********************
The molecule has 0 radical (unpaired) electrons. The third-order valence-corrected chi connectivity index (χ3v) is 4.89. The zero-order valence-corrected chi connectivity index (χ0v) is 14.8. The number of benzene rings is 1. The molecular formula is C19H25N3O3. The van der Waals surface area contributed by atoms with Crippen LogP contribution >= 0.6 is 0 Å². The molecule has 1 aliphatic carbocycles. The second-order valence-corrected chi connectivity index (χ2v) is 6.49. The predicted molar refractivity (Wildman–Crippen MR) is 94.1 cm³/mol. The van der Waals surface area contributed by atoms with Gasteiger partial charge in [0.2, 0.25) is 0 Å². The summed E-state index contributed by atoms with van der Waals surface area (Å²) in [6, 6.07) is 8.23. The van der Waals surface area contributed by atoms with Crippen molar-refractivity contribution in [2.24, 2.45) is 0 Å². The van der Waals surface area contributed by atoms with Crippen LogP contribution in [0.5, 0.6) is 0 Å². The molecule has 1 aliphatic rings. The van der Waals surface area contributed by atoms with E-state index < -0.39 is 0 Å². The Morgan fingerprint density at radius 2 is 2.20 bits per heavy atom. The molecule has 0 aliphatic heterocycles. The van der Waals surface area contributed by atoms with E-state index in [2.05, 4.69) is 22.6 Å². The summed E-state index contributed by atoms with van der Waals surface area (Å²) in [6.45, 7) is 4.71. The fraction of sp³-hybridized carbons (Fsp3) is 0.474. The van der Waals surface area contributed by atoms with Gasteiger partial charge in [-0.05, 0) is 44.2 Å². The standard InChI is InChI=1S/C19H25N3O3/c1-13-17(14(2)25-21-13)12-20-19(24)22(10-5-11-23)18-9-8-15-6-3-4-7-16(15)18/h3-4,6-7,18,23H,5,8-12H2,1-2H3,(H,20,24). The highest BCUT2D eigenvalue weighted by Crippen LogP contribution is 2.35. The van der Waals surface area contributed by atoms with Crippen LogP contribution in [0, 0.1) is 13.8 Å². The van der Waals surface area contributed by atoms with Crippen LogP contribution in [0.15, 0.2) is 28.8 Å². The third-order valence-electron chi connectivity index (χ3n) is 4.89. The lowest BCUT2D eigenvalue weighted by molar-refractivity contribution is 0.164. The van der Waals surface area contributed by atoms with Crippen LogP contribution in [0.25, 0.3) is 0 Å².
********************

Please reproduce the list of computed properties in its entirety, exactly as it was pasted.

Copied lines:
The molecule has 0 radical (unpaired) electrons. The third-order valence-corrected chi connectivity index (χ3v) is 4.89. The zero-order valence-corrected chi connectivity index (χ0v) is 14.8. The number of benzene rings is 1. The molecular formula is C19H25N3O3. The van der Waals surface area contributed by atoms with Crippen LogP contribution >= 0.6 is 0 Å². The molecule has 1 aliphatic carbocycles. The second-order valence-corrected chi connectivity index (χ2v) is 6.49. The predicted molar refractivity (Wildman–Crippen MR) is 94.1 cm³/mol. The van der Waals surface area contributed by atoms with Gasteiger partial charge in [0.2, 0.25) is 0 Å². The summed E-state index contributed by atoms with van der Waals surface area (Å²) in [6, 6.07) is 8.23. The van der Waals surface area contributed by atoms with Crippen molar-refractivity contribution in [2.24, 2.45) is 0 Å². The van der Waals surface area contributed by atoms with Crippen LogP contribution in [0.5, 0.6) is 0 Å². The molecule has 1 aliphatic rings. The van der Waals surface area contributed by atoms with E-state index < -0.39 is 0 Å². The Morgan fingerprint density at radius 2 is 2.20 bits per heavy atom. The molecule has 0 aliphatic heterocycles. The van der Waals surface area contributed by atoms with E-state index in [2.05, 4.69) is 22.6 Å². The summed E-state index contributed by atoms with van der Waals surface area (Å²) in [6.45, 7) is 4.71. The fraction of sp³-hybridized carbons (Fsp3) is 0.474. The van der Waals surface area contributed by atoms with Gasteiger partial charge in [-0.05, 0) is 44.2 Å². The standard InChI is InChI=1S/C19H25N3O3/c1-13-17(14(2)25-21-13)12-20-19(24)22(10-5-11-23)18-9-8-15-6-3-4-7-16(15)18/h3-4,6-7,18,23H,5,8-12H2,1-2H3,(H,20,24). The highest BCUT2D eigenvalue weighted by Crippen LogP contribution is 2.35. The van der Waals surface area contributed by atoms with Crippen LogP contribution in [0, 0.1) is 13.8 Å². The van der Waals surface area contributed by atoms with Crippen LogP contribution in [0.15, 0.2) is 28.8 Å². The third-order valence-electron chi connectivity index (χ3n) is 4.89. The lowest BCUT2D eigenvalue weighted by molar-refractivity contribution is 0.164. The van der Waals surface area contributed by atoms with Crippen LogP contribution in [0.25, 0.3) is 0 Å².